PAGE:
Record fall in net migration since Brexit vote

The UK experienced its largest drop in migration on record, following the Brexit vote. Concerns have been raised of growing difficulty for employers to find unskilled and skilled labour.

Immigration to UK drops significantly
Net migration to the UK fell by more than 100,000 – the largest annual fall on record – in the year after the referendum on EU membership, official data from the Office for National for National Statistics (ONS) showed.

Immigration from EU significantly reduced

The net total of permanent arrivals of 230,000 in the year to June compared to the record 336,230 in the 12 months to June 2016. The sharpest drop was recorded among EU citizens, whose future status in Britain has still not been resolved in Brexit talks.In all, 230,000 EU immigrants arrived in the year to June, compared to 284,000 in the previous 12 months. At the same time, the number of EU citizens emigrating rose by 28,000 to 123,000. But immigration from the rest of the world dropped, too: from 291,000 to 263,000.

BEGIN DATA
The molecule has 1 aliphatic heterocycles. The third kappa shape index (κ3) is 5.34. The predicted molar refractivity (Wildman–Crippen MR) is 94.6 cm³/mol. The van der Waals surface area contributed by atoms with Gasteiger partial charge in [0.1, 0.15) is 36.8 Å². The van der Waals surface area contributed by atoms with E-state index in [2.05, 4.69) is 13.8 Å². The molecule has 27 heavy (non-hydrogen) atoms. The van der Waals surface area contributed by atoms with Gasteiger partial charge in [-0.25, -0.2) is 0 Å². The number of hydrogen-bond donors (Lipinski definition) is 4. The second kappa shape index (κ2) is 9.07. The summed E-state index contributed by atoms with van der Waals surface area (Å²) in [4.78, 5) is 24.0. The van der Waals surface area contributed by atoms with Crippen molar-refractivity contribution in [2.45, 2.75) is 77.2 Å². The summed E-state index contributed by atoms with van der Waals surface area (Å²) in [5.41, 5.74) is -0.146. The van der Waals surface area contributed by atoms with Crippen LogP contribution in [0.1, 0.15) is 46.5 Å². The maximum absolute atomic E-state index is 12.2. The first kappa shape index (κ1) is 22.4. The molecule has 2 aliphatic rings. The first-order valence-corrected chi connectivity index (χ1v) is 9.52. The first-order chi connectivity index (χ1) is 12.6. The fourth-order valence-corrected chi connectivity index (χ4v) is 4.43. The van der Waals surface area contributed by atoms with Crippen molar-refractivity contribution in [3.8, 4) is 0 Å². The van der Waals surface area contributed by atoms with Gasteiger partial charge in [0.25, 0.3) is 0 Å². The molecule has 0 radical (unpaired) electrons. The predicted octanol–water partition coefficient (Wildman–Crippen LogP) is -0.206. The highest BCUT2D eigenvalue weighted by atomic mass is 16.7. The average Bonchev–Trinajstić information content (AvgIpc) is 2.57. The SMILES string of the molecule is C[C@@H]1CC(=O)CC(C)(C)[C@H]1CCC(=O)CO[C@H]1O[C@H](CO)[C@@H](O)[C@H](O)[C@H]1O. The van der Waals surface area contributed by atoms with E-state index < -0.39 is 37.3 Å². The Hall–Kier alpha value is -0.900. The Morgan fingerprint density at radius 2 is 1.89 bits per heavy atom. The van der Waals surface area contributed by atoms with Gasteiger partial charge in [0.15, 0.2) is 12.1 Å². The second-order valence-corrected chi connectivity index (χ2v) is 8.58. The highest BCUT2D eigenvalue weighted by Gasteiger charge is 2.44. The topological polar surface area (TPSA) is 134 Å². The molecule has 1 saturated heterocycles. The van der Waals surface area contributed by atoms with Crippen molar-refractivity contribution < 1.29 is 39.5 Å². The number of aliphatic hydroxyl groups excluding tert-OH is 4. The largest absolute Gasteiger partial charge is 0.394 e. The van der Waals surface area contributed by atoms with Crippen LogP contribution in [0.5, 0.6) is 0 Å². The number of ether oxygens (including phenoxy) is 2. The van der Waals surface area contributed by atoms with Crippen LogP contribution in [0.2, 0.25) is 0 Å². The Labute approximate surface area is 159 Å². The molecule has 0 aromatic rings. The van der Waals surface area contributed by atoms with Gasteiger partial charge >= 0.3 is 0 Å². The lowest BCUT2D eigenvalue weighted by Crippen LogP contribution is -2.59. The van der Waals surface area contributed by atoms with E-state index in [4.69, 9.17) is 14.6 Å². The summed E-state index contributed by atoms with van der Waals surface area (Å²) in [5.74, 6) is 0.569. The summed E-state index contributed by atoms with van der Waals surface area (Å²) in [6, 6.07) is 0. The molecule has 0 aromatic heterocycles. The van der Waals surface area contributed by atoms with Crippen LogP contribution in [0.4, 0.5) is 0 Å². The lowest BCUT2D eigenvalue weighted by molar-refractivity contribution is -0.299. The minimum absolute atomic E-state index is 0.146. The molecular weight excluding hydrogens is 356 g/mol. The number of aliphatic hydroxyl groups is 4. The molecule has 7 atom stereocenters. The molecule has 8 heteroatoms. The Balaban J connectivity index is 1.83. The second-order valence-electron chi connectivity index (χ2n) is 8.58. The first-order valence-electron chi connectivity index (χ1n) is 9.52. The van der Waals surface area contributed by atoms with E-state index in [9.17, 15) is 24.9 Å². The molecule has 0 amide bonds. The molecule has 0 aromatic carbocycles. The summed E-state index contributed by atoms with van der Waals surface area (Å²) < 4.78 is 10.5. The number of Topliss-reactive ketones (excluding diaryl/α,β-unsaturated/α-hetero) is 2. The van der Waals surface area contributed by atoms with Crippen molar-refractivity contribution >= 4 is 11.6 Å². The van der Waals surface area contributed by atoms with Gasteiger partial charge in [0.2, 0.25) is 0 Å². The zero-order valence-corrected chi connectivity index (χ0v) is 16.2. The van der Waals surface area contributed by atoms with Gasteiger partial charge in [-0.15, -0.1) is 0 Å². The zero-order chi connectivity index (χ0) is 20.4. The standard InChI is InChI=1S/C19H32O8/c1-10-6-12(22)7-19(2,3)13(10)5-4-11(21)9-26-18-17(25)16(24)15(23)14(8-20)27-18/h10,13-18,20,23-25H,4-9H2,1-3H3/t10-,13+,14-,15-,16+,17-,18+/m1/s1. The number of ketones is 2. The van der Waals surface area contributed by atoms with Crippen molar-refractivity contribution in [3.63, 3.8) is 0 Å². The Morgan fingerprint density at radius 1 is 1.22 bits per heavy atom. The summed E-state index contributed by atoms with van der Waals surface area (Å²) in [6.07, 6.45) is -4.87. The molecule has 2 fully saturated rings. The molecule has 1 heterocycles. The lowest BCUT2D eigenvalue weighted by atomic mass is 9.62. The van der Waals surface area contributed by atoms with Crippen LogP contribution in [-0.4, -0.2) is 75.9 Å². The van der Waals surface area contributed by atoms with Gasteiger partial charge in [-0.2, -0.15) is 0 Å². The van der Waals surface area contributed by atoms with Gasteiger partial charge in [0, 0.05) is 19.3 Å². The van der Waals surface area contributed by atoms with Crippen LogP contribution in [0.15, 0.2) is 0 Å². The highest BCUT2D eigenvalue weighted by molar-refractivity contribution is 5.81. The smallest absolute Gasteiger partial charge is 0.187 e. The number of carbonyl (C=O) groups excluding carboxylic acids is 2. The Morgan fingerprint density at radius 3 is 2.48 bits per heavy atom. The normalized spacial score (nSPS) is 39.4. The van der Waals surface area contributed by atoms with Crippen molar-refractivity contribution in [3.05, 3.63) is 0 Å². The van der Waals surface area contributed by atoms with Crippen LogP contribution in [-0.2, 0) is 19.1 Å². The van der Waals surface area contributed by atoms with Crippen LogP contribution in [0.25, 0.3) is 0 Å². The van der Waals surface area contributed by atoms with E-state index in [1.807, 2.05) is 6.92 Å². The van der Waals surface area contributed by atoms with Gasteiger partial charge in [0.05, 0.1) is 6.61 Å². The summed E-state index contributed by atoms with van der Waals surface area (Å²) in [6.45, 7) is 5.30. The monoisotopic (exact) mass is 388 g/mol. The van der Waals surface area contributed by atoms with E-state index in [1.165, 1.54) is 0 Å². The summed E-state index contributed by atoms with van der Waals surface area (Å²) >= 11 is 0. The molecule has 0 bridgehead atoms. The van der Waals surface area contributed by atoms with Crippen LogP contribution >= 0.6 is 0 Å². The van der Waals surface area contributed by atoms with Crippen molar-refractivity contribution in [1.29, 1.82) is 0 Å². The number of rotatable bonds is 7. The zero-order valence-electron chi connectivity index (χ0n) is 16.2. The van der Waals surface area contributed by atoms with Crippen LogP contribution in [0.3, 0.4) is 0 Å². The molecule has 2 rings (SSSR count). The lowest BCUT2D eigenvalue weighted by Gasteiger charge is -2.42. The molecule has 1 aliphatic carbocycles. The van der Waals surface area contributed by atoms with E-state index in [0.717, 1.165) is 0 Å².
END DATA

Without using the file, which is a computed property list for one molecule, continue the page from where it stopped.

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Nicola White, head of migration statistics at the ONS, said, “Overall more people are still coming to live in the UK than are leaving and, therefore, net migration is adding to the UK population.“The first full year of data since the EU referendum vote in 2016 shows a decrease in the number of people coming to live in the UK and an increase in the number leaving, resulting in a fall in net migration of 106,000.“Over three-quarters of the fall in net migration was accounted for by EU citizens. The decline follows historically high levels of immigration and it is too early to say whether this represents a long-term trend.“The number of people immigrating for a definite job has remained stable but there has been a 43 per cent decrease in the number of people immigrating to look for work over the last year, especially for EU citizens.“These changes suggest that Brexit is likely to be a factor in people’s decision to move to or from the UK - but decisions to migrate are complex and other factors are also going to be influencing the figures.”
UK net migration

Alarm bells for UK economy and employers